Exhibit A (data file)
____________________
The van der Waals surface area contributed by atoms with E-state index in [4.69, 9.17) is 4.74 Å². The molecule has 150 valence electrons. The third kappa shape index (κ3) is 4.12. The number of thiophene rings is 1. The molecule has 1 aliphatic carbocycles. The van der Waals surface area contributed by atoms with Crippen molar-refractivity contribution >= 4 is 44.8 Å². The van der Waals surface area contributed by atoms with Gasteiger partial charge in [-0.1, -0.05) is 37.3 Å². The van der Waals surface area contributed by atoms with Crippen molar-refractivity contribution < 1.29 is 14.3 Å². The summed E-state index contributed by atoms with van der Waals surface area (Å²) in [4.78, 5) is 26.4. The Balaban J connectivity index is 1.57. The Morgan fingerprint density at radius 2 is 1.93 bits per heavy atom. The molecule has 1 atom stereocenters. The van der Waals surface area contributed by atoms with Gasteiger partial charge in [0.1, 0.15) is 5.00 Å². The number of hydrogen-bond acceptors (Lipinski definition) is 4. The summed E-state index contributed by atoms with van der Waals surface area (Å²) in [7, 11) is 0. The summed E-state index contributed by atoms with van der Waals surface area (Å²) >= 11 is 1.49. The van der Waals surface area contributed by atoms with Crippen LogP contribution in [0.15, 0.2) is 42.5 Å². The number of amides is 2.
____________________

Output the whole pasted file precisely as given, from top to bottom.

The van der Waals surface area contributed by atoms with E-state index in [4.69, 9.17) is 4.74 Å². The molecule has 150 valence electrons. The third kappa shape index (κ3) is 4.12. The number of thiophene rings is 1. The molecule has 1 aliphatic carbocycles. The van der Waals surface area contributed by atoms with Crippen molar-refractivity contribution >= 4 is 44.8 Å². The van der Waals surface area contributed by atoms with Gasteiger partial charge in [-0.1, -0.05) is 37.3 Å². The van der Waals surface area contributed by atoms with Crippen molar-refractivity contribution < 1.29 is 14.3 Å². The summed E-state index contributed by atoms with van der Waals surface area (Å²) in [4.78, 5) is 26.4. The Balaban J connectivity index is 1.57. The Morgan fingerprint density at radius 2 is 1.93 bits per heavy atom. The molecule has 1 atom stereocenters. The van der Waals surface area contributed by atoms with Gasteiger partial charge in [0.1, 0.15) is 5.00 Å². The number of hydrogen-bond acceptors (Lipinski definition) is 4. The summed E-state index contributed by atoms with van der Waals surface area (Å²) in [7, 11) is 0. The summed E-state index contributed by atoms with van der Waals surface area (Å²) >= 11 is 1.49. The van der Waals surface area contributed by atoms with Crippen LogP contribution in [0.15, 0.2) is 42.5 Å². The number of amides is 2.